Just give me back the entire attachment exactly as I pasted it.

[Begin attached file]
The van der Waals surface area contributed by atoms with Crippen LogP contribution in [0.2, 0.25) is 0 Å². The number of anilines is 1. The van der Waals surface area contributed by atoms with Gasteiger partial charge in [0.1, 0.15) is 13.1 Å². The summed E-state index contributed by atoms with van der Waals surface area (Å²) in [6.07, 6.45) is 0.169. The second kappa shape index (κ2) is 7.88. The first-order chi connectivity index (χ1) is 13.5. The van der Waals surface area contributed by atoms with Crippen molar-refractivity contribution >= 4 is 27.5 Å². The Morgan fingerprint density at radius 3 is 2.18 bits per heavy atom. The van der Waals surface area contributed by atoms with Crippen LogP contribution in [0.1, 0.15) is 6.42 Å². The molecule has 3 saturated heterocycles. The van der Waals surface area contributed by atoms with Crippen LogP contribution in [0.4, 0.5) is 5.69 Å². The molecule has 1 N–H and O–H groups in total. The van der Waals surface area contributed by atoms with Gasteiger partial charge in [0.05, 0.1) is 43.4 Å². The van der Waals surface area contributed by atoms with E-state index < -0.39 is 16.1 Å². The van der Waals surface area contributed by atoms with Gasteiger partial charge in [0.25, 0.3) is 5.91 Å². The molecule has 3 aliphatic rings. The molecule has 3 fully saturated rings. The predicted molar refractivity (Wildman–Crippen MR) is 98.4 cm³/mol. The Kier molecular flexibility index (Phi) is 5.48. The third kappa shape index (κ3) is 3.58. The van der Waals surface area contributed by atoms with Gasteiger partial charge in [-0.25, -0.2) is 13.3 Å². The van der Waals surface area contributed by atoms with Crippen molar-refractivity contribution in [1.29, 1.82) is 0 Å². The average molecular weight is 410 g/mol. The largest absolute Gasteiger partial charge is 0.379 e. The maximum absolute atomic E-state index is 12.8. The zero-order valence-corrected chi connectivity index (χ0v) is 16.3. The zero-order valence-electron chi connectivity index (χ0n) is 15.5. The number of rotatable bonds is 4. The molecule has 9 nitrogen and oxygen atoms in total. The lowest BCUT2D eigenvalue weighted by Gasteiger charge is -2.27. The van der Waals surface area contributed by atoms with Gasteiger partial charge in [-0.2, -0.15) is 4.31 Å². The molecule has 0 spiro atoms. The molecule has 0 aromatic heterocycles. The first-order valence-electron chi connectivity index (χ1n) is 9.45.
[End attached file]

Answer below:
The van der Waals surface area contributed by atoms with Crippen LogP contribution in [0.2, 0.25) is 0 Å². The number of anilines is 1. The van der Waals surface area contributed by atoms with Gasteiger partial charge in [0.1, 0.15) is 13.1 Å². The summed E-state index contributed by atoms with van der Waals surface area (Å²) in [6.07, 6.45) is 0.169. The second kappa shape index (κ2) is 7.88. The first-order chi connectivity index (χ1) is 13.5. The van der Waals surface area contributed by atoms with Crippen molar-refractivity contribution >= 4 is 27.5 Å². The Morgan fingerprint density at radius 3 is 2.18 bits per heavy atom. The van der Waals surface area contributed by atoms with Crippen LogP contribution in [0.1, 0.15) is 6.42 Å². The molecule has 3 saturated heterocycles. The van der Waals surface area contributed by atoms with Crippen LogP contribution in [0.4, 0.5) is 5.69 Å². The molecule has 1 N–H and O–H groups in total. The van der Waals surface area contributed by atoms with Gasteiger partial charge in [0.05, 0.1) is 43.4 Å². The van der Waals surface area contributed by atoms with E-state index < -0.39 is 16.1 Å². The van der Waals surface area contributed by atoms with Gasteiger partial charge in [0.25, 0.3) is 5.91 Å². The molecule has 3 aliphatic rings. The molecule has 3 fully saturated rings. The predicted molar refractivity (Wildman–Crippen MR) is 98.4 cm³/mol. The Kier molecular flexibility index (Phi) is 5.48. The third kappa shape index (κ3) is 3.58. The van der Waals surface area contributed by atoms with Gasteiger partial charge in [-0.25, -0.2) is 13.3 Å². The van der Waals surface area contributed by atoms with Crippen molar-refractivity contribution in [1.29, 1.82) is 0 Å². The average molecular weight is 410 g/mol. The largest absolute Gasteiger partial charge is 0.379 e. The maximum absolute atomic E-state index is 12.8. The zero-order valence-corrected chi connectivity index (χ0v) is 16.3. The zero-order valence-electron chi connectivity index (χ0n) is 15.5. The number of rotatable bonds is 4. The molecule has 9 nitrogen and oxygen atoms in total. The lowest BCUT2D eigenvalue weighted by Gasteiger charge is -2.27. The van der Waals surface area contributed by atoms with Gasteiger partial charge in [-0.2, -0.15) is 4.31 Å². The molecule has 0 spiro atoms. The molecule has 0 aromatic heterocycles. The first-order valence-electron chi connectivity index (χ1n) is 9.45.